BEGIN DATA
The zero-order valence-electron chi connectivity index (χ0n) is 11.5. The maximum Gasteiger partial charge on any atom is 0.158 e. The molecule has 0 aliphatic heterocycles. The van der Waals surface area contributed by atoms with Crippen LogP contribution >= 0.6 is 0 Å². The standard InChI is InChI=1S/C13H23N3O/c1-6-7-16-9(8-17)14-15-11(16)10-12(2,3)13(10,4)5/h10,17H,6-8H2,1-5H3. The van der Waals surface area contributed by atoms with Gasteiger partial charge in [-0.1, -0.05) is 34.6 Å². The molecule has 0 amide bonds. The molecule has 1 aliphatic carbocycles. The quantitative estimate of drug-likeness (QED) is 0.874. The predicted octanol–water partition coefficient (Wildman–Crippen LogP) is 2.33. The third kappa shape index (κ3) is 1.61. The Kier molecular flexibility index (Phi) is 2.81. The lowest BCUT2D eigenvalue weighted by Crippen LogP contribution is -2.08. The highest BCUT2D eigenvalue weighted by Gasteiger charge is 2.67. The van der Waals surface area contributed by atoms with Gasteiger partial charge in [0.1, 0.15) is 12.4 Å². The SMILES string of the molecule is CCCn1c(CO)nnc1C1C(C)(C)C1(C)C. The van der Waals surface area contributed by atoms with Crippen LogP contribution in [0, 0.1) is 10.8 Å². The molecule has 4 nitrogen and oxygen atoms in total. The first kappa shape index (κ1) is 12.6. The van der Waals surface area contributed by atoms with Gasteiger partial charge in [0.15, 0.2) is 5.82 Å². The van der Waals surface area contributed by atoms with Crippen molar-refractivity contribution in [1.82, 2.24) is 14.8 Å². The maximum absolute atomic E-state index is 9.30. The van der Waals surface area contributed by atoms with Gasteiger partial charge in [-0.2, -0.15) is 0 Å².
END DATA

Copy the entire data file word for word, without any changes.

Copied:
The zero-order valence-electron chi connectivity index (χ0n) is 11.5. The maximum Gasteiger partial charge on any atom is 0.158 e. The molecule has 0 aliphatic heterocycles. The van der Waals surface area contributed by atoms with Crippen LogP contribution >= 0.6 is 0 Å². The standard InChI is InChI=1S/C13H23N3O/c1-6-7-16-9(8-17)14-15-11(16)10-12(2,3)13(10,4)5/h10,17H,6-8H2,1-5H3. The van der Waals surface area contributed by atoms with Gasteiger partial charge in [-0.1, -0.05) is 34.6 Å². The molecule has 0 amide bonds. The molecule has 1 aliphatic carbocycles. The quantitative estimate of drug-likeness (QED) is 0.874. The predicted octanol–water partition coefficient (Wildman–Crippen LogP) is 2.33. The third kappa shape index (κ3) is 1.61. The Kier molecular flexibility index (Phi) is 2.81. The lowest BCUT2D eigenvalue weighted by Crippen LogP contribution is -2.08. The highest BCUT2D eigenvalue weighted by Gasteiger charge is 2.67. The van der Waals surface area contributed by atoms with Gasteiger partial charge in [0.1, 0.15) is 12.4 Å². The SMILES string of the molecule is CCCn1c(CO)nnc1C1C(C)(C)C1(C)C. The van der Waals surface area contributed by atoms with Crippen LogP contribution in [0, 0.1) is 10.8 Å². The molecule has 4 nitrogen and oxygen atoms in total. The first kappa shape index (κ1) is 12.6. The van der Waals surface area contributed by atoms with Gasteiger partial charge in [0.15, 0.2) is 5.82 Å². The van der Waals surface area contributed by atoms with Crippen molar-refractivity contribution in [1.82, 2.24) is 14.8 Å². The maximum absolute atomic E-state index is 9.30. The van der Waals surface area contributed by atoms with Gasteiger partial charge in [-0.2, -0.15) is 0 Å².